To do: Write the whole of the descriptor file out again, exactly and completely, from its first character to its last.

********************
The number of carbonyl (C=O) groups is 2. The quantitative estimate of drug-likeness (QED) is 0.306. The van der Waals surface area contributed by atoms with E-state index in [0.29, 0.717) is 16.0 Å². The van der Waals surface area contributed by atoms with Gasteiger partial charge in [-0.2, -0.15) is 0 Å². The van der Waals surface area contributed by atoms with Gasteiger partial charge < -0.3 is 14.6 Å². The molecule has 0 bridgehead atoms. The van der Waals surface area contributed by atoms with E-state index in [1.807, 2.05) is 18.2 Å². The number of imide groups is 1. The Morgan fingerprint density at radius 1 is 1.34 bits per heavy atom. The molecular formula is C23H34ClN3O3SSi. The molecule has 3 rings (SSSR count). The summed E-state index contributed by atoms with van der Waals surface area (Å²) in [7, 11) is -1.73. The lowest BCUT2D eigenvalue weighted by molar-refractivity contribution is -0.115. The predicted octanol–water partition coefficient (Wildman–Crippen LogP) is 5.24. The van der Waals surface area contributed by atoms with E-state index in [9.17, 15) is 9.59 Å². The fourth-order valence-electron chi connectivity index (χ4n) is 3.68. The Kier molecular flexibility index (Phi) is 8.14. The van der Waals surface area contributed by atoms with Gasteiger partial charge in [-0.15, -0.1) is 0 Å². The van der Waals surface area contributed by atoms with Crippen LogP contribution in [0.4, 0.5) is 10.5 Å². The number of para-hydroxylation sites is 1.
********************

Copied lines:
The number of carbonyl (C=O) groups is 2. The quantitative estimate of drug-likeness (QED) is 0.306. The van der Waals surface area contributed by atoms with E-state index in [0.29, 0.717) is 16.0 Å². The van der Waals surface area contributed by atoms with Gasteiger partial charge in [-0.2, -0.15) is 0 Å². The van der Waals surface area contributed by atoms with Gasteiger partial charge < -0.3 is 14.6 Å². The molecule has 0 bridgehead atoms. The van der Waals surface area contributed by atoms with E-state index in [1.807, 2.05) is 18.2 Å². The number of imide groups is 1. The Morgan fingerprint density at radius 1 is 1.34 bits per heavy atom. The molecular formula is C23H34ClN3O3SSi. The molecule has 3 rings (SSSR count). The summed E-state index contributed by atoms with van der Waals surface area (Å²) in [7, 11) is -1.73. The lowest BCUT2D eigenvalue weighted by molar-refractivity contribution is -0.115. The predicted octanol–water partition coefficient (Wildman–Crippen LogP) is 5.24. The van der Waals surface area contributed by atoms with E-state index in [9.17, 15) is 9.59 Å². The fourth-order valence-electron chi connectivity index (χ4n) is 3.68. The Kier molecular flexibility index (Phi) is 8.14. The van der Waals surface area contributed by atoms with Gasteiger partial charge in [-0.15, -0.1) is 0 Å². The van der Waals surface area contributed by atoms with Crippen LogP contribution in [0.4, 0.5) is 10.5 Å². The number of para-hydroxylation sites is 1.